I was exhausted after college. All I wanted was to get a basic day-job and write on the side. But in the early nineties, the tail end of generation X was moving home en masse, and I was no different. After more than six months with no luck finding a place as a receptionist or salesperson, and sleeping on various friends’ sofas (*thanks*, Brenda, Michelle, Ron and Suzette!!) I gave in and returned, in shame and debt, to my parents’ house.
It took another half-year of job applications and the start of graduate school before I found work. And it was fantastic.
Bellcore (short for Bell Communications Research) in Morristown NJ submitted an opening to my temp agency. The “text-to-speech synthesis” team needed someone to work on their “exceptions dictionary.” I didn’t know what any of that meant, but I was willing and desperate. Since I had only a theater degree, I assumed it would be low-level intern-type work, and I was ready to obey and make copies. The first hints of it being a much more interesting job came right from the start: my interview involved playing games.
See, “text-to-speech synthesis” means “teaching computers to talk.” And “exceptions dictionary” means ferreting out situations where the usual pronunciation rules won’t apply. So the boss, Murray Spiegel, had created a few word games to evaluate applicants’ skills. The one I remember best was a list of gibberish words created by a randomizer. My task was to mark any “words” that had letter combinations that don’t appear in normal English. It was timed.
I have no idea how my time compared to other applicants’. I’m a game-and-puzzle person, so I might have been fastest; I don’t know. I’m pretty sure what got me the job, though, was the stuff that slowed me down. I kept asking questions, like “This combination is used only in foreign words that are in common English usage. Do they count?” and “This letter combination appears in normal English words, but never at the front of a word, as it is here. Does that count?” I worried that I was making myself look high-maintenance and stupid, but it turns out those kind of observations were exactly what he was looking for. Despite my artsy degree and lack of computer skills, I was hired.
I was given my own office, with a UNIX computer and a massive telephone listing database (and, as a guinea pig for the nearby video-conference development team, a cool futuristic videophone!). My job was to create a list of exceptions to override the computer’s general pronunciation guidelines. For example, the computer had been taught that “Lastname Firstname I” should be translated to “Firstname I. Lastname.” That works great most of the time, except for when the “World War I Veteran Association” becomes the “War I World Veteran Association”!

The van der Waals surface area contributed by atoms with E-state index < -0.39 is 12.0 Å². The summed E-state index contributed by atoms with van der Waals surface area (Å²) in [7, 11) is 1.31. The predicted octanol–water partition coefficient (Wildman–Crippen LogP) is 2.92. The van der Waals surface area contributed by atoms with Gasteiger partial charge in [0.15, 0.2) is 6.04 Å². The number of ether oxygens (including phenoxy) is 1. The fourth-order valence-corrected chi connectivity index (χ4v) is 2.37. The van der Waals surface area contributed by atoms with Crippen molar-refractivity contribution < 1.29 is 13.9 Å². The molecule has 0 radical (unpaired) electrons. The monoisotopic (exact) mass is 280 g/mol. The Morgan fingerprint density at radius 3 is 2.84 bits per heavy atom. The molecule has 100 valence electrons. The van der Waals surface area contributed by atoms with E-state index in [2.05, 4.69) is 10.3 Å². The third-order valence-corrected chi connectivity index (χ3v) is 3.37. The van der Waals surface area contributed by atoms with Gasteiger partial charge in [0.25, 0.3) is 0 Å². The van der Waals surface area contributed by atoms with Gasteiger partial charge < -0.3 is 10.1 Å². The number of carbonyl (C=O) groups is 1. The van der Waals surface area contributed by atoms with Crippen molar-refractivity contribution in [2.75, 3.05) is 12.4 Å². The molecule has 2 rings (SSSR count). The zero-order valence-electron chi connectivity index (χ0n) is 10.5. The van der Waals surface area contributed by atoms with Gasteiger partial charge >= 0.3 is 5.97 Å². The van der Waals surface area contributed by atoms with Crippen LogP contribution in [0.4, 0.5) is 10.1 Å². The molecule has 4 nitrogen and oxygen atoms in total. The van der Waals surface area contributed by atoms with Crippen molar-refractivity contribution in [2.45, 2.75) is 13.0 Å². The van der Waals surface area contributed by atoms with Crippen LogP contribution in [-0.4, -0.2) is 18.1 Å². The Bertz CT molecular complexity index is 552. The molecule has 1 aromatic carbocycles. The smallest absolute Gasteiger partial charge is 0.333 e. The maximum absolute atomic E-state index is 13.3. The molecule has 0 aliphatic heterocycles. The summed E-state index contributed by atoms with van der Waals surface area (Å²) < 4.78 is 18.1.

At the end of three months, I’d completed a dictionary that far exceeded the goal percentage of accuracy. I was proud of my work, had had a blast hanging with academics and techies (my usual crowd was artsy), and was going to miss the place. To wrap up the job, I created a plan for maintaining accuracy as the database changed. In it I listed the specific principles that should be used in the future to uncover new exceptions for addition to the current dictionary. And that, I assumed, was that.
To my shock, I was asked if I’d stay on to create a system based on those principles. I reminded them I didn’t know how to program. They ordered me two paperback computer language manuals, one on Shell and one on AWK. They played hardball with my temp agency to radically reduce their percentage of my pay and effectively give me a 50% raise. I worked there until I finished graduate school. It was grand.
And it was only possible because Murray Spiegel created games to test an applicant’s skill at the job itself rather than making assumptions about those skills based on college major and past work. I’m very, very grateful.
So, I’ll now give a plug for that man’s terrific book: “300 Ways to Ask the Four Questions”. (Warning: site has auto-play music.) Murray is a linguist who, with his friend Rickey Stein, has spent decades collecting Passover’s “four questions” (“Why is this night different from all other nights?” etc.) in every language they could find. The result is fascinating (and sometimes funny!). It’s a great coffee-table book, of interest to anyone intrigued by language, and a fun addition to any seder. I hope some Deb readers will consider ordering a copy.
I’m grateful for the chance he gave me for a good job when I really needed one. Has anyone ever taken a chance on you? Or have you done that favor for someone else?
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